A significant seismic event (magnitude 6.8) occurred in Morocco, impacting regions that encompassed the Atlas Mountains and the renowned city of Marrakech. Earthquakes are infrequent in North Africa, and this particular one was characterized as the most powerful ever documented in the mountainous area.
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Dimensions of the article:
- Location of Morocco
- Causes of the earthquake
- Impact of the earthquake
Location of Morocco:
Morocco is situated at the juncture of the African and Eurasian tectonic plates, where these enormous plates come into contact, leading to the potential for seismic events.
Morocco, located in North Africa and sharing coastlines with both the Atlantic Ocean and the Mediterranean Sea, boasts a rich tapestry of cultural influences from Berber, Arabian, and European traditions. The earthquake’s epicenter was centered in the town of Ighil, approximately 70 kilometers southwest of Marrakech.
Causes of the earthquake:
- Earthquakes are relatively uncommon in North Africa, as the region experiences lower seismic activity along the northern edge of the African continent. The recent earthquake was unprecedented in the mountainous area, although it’s important to note that seismic events, while infrequent, are not unheard of.
- These earthquakes are a result of the northward movement of the African plate in relation to the Eurasian plate along a complex plate boundary. In the case of the recent earthquake, the USGS attributed it to oblique-reverse faulting occurring at shallow depths within the Moroccan High Atlas Mountain range.
- A fault is essentially a fracture or zone of fractures between two blocks of rock, allowing them to move relative to each other. Rapid movement along these faults can trigger earthquakes. During an earthquake, one side of the fault abruptly shifts concerning the other.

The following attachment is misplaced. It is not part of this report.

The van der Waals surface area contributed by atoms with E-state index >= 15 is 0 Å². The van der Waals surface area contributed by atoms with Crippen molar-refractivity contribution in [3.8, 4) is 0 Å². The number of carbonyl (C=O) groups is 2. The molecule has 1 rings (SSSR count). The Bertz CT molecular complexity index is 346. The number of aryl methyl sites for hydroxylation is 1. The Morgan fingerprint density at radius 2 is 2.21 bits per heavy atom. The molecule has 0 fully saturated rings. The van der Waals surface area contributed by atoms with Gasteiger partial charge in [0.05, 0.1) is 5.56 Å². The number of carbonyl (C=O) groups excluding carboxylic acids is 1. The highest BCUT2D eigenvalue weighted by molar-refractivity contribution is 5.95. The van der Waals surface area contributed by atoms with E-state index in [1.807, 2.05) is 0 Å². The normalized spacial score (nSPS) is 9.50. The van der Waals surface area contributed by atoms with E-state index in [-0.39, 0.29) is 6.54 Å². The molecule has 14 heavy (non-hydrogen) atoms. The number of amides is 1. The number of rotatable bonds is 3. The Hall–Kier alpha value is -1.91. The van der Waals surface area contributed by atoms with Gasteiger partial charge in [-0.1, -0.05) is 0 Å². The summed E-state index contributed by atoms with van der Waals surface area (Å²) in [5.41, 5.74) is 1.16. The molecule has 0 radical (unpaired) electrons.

- Scientists classify faults based on factors like the angle of the fault with respect to the surface (known as the dip) and the direction of the slip along the fault. Dip-slip faults involve movement along the dip plane, while strike-slip faults involve horizontal movement. Oblique-slip faults exhibit characteristics of both dip-slip and strike-slip faults. This type of faulting is common in regions experiencing compression, such as when one tectonic plate converges with another.
Impact of the earthquake:
- The epicenter was located approximately 18.5 kilometers beneath the Earth’s surface. Hence, it was a relatively shallow earthquake.
- This shallow depth is significant because, unlike regions accustomed to frequent seismic activity, Morocco was not well-prepared for such a disaster. While a previous earthquake in 1960, which resulted in thousands of casualties, prompted changes in construction regulations, the majority of Moroccan buildings, especially in rural areas and older cities, were not constructed to withstand such intense tremors.
- In Marrakech, numerous buildings in the densely populated ancient city, a UNESCO World Heritage Site, had collapsed. Images of the medieval city wall revealed significant cracks and sections that had simply crumbled. Rescue teams are currently engaged in efforts to locate individuals trapped under the debris. Many residents are choosing to remain outdoors due to the apprehension of another earthquake.